6 surprisingly common student money misconceptions

From sports teams and extracurricular clubs to first jobs and first cars, high school students learn new lessons every day, many away from the classroom. But when it comes to balancing their obligations, many students learn some tough lessons for the first time as they dip their feet into adult life, particularly with their finances.

“Only 7 percent of high school students are financially literate and fewer than 30 percent of adults report being offered financial education at school or college,” said Brian Page, finance teacher and personal finance adviser to H&R Block Budget Challenge. “Personal finance can be an overwhelming subject to learn, so many students have developed money misconceptions.”

According to Page, many students share these six common misconceptions when it comes to money:

1. A person can save what is left over at the end of the month. Those who save by making automatic savings deposits right from their paycheck save four times more than those who only deposit directly into one account, according to CFED.org.

2. College is unaffordable. Most teens are well aware of the surge in college costs. However, many teens don’t realize that, by comparison shopping, seeking financial aid and looking at alternative pathways to earning a degree, college costs can be more manageable.

3. All debt is bad. “Borrowing now to improve your future self can be a good idea,” Page said. “Student loans not exceeding your first year’s anticipated income makes sense for most everyday Americans.” To find information on anticipated salary, check out PayScale.com.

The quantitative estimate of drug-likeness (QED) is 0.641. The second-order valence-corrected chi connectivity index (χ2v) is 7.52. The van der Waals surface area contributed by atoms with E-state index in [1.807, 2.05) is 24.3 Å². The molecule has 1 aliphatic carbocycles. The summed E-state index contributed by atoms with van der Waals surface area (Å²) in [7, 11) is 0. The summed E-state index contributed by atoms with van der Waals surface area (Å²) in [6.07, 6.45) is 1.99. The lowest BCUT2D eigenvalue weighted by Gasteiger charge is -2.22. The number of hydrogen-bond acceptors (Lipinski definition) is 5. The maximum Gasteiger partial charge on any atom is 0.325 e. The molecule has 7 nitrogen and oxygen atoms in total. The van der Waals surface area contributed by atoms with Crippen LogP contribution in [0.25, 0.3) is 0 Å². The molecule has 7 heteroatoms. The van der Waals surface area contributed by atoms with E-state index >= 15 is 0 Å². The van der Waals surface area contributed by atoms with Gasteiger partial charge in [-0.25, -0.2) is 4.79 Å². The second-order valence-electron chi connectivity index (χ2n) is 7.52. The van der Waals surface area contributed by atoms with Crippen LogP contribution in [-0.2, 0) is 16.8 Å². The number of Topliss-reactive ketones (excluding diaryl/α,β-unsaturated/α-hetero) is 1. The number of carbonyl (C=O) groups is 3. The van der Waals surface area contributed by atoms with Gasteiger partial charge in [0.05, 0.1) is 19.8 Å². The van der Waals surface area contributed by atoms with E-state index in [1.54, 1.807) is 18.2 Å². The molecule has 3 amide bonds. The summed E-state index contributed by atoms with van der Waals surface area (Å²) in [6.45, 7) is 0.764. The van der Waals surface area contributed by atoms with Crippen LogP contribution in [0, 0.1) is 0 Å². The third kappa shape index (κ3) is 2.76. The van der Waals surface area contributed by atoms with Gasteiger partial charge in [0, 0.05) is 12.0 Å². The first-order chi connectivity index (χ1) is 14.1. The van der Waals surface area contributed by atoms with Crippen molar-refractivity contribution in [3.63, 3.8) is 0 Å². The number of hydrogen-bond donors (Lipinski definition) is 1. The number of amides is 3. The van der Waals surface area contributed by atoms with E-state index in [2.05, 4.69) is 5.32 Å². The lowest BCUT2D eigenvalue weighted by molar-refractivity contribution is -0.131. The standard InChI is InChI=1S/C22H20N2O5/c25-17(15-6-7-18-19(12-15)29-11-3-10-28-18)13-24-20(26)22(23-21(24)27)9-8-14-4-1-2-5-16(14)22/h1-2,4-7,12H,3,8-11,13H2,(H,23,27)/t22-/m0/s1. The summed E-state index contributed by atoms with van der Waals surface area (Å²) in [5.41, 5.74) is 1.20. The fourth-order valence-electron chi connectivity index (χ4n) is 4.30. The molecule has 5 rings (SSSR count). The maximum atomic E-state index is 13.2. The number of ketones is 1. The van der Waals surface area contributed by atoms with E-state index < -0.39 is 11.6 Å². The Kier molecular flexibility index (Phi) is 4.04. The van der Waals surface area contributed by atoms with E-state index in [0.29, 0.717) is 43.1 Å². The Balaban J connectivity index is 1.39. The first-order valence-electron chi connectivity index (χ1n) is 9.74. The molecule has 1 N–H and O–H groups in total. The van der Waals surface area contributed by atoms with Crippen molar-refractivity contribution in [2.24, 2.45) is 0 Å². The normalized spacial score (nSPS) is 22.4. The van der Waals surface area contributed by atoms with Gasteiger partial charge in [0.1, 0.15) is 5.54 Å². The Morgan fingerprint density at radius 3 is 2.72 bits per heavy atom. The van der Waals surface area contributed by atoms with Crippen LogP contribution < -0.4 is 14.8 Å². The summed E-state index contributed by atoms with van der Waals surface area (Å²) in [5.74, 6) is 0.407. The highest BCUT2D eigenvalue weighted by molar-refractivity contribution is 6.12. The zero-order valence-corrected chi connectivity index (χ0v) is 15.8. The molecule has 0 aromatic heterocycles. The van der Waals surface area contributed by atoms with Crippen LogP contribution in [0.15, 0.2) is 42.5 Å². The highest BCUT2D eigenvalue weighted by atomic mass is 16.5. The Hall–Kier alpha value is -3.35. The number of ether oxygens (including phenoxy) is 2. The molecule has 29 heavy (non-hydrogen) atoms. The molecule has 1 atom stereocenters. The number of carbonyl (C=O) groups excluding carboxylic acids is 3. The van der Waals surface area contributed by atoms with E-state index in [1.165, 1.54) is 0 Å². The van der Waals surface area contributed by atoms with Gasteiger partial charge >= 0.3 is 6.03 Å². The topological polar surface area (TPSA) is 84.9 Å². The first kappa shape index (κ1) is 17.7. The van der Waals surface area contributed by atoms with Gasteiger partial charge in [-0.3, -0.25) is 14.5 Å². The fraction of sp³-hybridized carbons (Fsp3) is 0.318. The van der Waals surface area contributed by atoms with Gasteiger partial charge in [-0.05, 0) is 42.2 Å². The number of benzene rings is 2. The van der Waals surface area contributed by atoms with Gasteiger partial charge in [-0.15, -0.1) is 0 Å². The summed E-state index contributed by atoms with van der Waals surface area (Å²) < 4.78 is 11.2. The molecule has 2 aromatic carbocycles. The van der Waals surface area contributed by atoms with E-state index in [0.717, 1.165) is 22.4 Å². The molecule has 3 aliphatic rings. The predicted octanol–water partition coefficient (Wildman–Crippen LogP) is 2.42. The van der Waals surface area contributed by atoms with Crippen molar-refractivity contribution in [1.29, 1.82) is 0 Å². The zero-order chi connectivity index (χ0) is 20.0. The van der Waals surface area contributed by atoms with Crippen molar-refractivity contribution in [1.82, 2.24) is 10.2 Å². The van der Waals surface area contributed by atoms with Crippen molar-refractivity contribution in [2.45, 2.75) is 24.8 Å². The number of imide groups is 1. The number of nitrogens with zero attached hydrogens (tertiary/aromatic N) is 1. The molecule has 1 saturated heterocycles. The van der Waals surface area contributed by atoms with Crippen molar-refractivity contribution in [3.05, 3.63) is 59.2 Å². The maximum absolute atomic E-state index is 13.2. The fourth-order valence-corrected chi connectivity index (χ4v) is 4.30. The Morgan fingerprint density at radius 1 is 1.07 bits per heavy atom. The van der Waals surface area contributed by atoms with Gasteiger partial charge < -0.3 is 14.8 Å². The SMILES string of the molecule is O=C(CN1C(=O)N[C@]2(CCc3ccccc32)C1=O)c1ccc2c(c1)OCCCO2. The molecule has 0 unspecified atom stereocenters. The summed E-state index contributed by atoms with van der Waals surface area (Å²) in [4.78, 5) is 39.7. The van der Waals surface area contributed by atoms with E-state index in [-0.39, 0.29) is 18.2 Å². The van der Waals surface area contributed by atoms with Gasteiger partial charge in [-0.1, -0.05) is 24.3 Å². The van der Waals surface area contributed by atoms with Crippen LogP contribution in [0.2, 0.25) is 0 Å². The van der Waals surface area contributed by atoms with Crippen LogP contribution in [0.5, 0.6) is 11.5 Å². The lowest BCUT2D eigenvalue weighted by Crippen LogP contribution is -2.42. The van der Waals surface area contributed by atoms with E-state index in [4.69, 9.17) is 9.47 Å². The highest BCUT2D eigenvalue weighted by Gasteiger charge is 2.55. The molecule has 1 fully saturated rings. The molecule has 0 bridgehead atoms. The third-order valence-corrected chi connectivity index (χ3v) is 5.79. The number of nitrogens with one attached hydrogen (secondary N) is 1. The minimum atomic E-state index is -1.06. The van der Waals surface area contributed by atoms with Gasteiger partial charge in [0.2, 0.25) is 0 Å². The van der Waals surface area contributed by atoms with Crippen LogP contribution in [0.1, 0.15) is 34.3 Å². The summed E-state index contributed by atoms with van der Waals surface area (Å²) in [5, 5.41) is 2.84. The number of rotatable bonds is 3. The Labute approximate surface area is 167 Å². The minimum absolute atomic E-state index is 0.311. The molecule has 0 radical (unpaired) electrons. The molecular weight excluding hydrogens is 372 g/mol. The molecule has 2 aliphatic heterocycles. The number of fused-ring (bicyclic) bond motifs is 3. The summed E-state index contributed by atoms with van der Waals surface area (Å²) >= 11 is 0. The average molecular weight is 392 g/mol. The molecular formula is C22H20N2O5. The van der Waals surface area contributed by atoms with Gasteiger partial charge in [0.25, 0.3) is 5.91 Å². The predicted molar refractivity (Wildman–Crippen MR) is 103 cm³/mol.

4. Overdraft protection is free to use. This couldn’t be further from the truth. The Consumer Financial Protection Bureau found the typical overdraft situation is comparable to a small-dollar loan with a 17,000 percent interest rate.

5. I don’t need to budget right now. Teens annually spend nearly $ 100 billion, reports the University of Illinois. Yet only 17 percent of teens maintain a budget, states an H&R Block survey. Budgeting is important now as small expenses can add up and get you into trouble – for example, the average American spends more than $ 2,500 a year dining out, according to the Bureau of Labor Statistics. Properly monitoring your spending habits can help avoid overspending.

6. Never use credit cards. It depends. “If you’re unable to control credit card spending, steer clear,” Page said. “However, they can be ideal credit building tools for young consumers who use them responsibly.” Consider starting with a secured credit card, avoid borrowing more than 30 percent of the credit limit each billing cycle and always pay the balance in full and on time.

Having these misconceptions doesn’t mean teens are doomed to have a damaging financial future. Proper education through programs like the H&R Block Budget Challenge help teens prepare for the real world so they can correct any misinformation received in the past.


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